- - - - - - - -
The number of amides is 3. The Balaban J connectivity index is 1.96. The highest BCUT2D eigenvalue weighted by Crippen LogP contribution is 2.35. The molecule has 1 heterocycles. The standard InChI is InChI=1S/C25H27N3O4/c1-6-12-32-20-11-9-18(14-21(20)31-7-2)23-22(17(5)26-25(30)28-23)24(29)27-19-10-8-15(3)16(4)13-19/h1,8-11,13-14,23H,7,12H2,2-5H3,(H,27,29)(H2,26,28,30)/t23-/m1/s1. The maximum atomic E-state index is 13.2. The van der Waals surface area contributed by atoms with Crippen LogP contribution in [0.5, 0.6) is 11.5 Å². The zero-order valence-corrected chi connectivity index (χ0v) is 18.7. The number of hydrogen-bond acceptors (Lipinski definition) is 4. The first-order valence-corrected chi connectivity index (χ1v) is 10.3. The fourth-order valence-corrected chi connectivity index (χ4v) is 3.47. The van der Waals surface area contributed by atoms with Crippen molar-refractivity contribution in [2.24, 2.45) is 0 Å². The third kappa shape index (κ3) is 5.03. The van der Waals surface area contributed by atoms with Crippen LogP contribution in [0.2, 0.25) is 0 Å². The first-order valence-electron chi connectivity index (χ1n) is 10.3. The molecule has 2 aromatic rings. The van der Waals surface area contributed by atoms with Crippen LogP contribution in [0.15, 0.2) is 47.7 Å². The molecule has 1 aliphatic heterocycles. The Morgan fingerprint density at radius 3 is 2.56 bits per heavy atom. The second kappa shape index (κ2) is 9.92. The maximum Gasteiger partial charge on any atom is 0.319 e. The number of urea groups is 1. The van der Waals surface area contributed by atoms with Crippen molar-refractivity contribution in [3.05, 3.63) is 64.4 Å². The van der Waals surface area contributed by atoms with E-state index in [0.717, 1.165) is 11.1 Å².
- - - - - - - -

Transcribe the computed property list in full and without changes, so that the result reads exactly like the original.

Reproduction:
The number of amides is 3. The Balaban J connectivity index is 1.96. The highest BCUT2D eigenvalue weighted by Crippen LogP contribution is 2.35. The molecule has 1 heterocycles. The standard InChI is InChI=1S/C25H27N3O4/c1-6-12-32-20-11-9-18(14-21(20)31-7-2)23-22(17(5)26-25(30)28-23)24(29)27-19-10-8-15(3)16(4)13-19/h1,8-11,13-14,23H,7,12H2,2-5H3,(H,27,29)(H2,26,28,30)/t23-/m1/s1. The maximum atomic E-state index is 13.2. The van der Waals surface area contributed by atoms with Crippen LogP contribution in [0.5, 0.6) is 11.5 Å². The zero-order valence-corrected chi connectivity index (χ0v) is 18.7. The number of hydrogen-bond acceptors (Lipinski definition) is 4. The first-order valence-corrected chi connectivity index (χ1v) is 10.3. The fourth-order valence-corrected chi connectivity index (χ4v) is 3.47. The van der Waals surface area contributed by atoms with Crippen molar-refractivity contribution in [2.24, 2.45) is 0 Å². The third kappa shape index (κ3) is 5.03. The van der Waals surface area contributed by atoms with Crippen LogP contribution in [0.2, 0.25) is 0 Å². The first-order valence-electron chi connectivity index (χ1n) is 10.3. The molecule has 2 aromatic rings. The van der Waals surface area contributed by atoms with Crippen LogP contribution in [0.15, 0.2) is 47.7 Å². The molecule has 1 aliphatic heterocycles. The Morgan fingerprint density at radius 3 is 2.56 bits per heavy atom. The second kappa shape index (κ2) is 9.92. The maximum Gasteiger partial charge on any atom is 0.319 e. The number of urea groups is 1. The van der Waals surface area contributed by atoms with Crippen molar-refractivity contribution in [3.05, 3.63) is 64.4 Å². The van der Waals surface area contributed by atoms with E-state index in [0.717, 1.165) is 11.1 Å².